Looking at the traffic flows onto this site, and seeing that I'm getting an unusual amount of traffic from other Catholic sites, it occurs to me that a few people might be logging on from abroad to see what I have to say about the same-sex marriage referendum that passed here two days ago.
I haven't said much about it on this blog. I've said a lot about it elsewhere. I've written about it in The Catholic Voice, on Facebook (especially in the comments section of the page of the Iona Institute, the flagship social conservative organisation in Ireland), in letters to the editor, and even in my little Chesterton column in The Open Door magazine. It hasn't been by design that I haven't touched on it so much here. But maybe, unconsciously, I've been avoiding it on my blog, where I try to write about joyous things.
It was an extraordinarily bitter and acrimonious campaign, as you can imagine. Feelings ran high. And I'm very depressed that Ireland has become the first country to introduce same-sex marriage by popular vote.
It's not a debate I particularly relished. I don't hate gay people. It hurts when you are told you are psychologically damaging young people who are homosexual and who feel personally invalidated by any opposition to same-sex marriage, or when they hear anyone say that homosexual acts are sinful.
But I am also a controversialist by nature, so I do tend to launch into debates, and to do so even more spiritedly when I am representing an unpopular and villified view.
In doing so, did I sometimes forget the humanity and feelings and sensitivities of homosexual people? I'm sure I did, though I tried not to. Mea maxima culpa indeed.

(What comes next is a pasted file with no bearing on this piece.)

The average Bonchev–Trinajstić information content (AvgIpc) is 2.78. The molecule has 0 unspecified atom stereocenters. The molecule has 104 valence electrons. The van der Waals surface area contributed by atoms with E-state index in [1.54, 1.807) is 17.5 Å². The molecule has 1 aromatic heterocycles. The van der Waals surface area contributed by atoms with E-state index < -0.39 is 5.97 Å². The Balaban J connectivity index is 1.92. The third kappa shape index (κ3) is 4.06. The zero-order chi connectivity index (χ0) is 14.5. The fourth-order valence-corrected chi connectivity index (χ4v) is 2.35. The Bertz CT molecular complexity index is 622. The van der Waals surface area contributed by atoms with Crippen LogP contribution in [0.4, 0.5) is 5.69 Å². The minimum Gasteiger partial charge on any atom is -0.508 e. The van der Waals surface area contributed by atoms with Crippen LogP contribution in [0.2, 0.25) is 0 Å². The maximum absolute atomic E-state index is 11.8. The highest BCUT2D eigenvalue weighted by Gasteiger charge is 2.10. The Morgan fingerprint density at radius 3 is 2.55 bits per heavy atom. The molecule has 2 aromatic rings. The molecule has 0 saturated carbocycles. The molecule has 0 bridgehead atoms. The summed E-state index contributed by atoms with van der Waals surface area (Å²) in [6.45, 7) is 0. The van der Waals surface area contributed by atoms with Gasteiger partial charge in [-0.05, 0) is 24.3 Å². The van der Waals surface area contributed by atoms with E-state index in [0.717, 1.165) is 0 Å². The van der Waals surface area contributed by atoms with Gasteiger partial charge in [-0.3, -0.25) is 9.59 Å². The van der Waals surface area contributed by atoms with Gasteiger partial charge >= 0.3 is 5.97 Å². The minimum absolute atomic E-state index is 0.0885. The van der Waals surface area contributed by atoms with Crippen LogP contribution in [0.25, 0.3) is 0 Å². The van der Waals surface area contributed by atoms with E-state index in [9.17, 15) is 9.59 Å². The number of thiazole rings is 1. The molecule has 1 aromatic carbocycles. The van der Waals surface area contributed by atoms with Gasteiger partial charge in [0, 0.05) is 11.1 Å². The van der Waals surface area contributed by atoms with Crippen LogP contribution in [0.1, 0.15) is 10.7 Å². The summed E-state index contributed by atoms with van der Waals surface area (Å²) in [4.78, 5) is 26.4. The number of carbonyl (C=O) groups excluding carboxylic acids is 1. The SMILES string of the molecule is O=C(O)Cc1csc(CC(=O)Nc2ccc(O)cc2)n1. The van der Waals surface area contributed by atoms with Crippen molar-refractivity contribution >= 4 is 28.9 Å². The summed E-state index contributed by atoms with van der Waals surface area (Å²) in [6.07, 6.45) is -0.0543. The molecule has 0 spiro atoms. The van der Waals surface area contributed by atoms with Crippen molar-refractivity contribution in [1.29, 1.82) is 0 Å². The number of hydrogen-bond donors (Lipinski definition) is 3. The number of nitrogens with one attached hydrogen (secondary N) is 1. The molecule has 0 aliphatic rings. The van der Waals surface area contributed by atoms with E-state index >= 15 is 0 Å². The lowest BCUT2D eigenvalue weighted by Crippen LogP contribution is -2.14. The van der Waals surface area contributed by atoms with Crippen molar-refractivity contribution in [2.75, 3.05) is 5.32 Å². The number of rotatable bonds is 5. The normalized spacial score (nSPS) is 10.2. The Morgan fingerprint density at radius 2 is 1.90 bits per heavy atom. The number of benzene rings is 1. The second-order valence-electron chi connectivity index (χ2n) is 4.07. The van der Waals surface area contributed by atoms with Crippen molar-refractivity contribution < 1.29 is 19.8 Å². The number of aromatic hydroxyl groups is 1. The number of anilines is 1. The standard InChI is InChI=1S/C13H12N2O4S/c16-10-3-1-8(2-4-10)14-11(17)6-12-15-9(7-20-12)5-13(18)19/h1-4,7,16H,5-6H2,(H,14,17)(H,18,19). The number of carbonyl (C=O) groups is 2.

I don't understand why God seems to have made some people attracted to their own sex, when acting on this attraction is-- according to orthodox Christian morality-- opposed to His law. It does seem like a crushing burden to bear. And it's too glib to simply point out that all Christians are called to chastity. A heterosexual who chooses to become a priest or a nun, or to remain celibate for whatever reason, has made a choice. Even a heterosexual who is involuntarily celibate can hope to meet somebody in the future. But a gay person who wants to live their lives according to orthodox Christian morality must shoulder the cross of self-imposed celibacy. And that cross must be very, very heavy. And very, very lonely. I don't claim I would be able to bear it. Nor do I judge anybody who cannot bear it.
I believe God has good reasons for asking some people to bear such a cross. It's a mystery. But saying, "It's a mystery" does not feel very helpful when a child dies, or when a disaster strikes, and I'm sure it doesn't seem very helpful to people who are born with same-sex attraction. (Nor do I doubt for a moment that most gay people are born with these feelings.)
None of this makes me doubt for a moment orthodox Catholic teaching on sex and sexuality. But it does make me very aware that this is an extremely sensitive subject, and that we are talking about real people with feelings and sensitivities. And I am not sure I have always been tender enough towards those feelings, especially in the heat of an acrimonious debate.
I pray that we will all (me especially) journey on our Christian pilgrimage with respect for each others' crosses-- in truth, always. But truth with charity.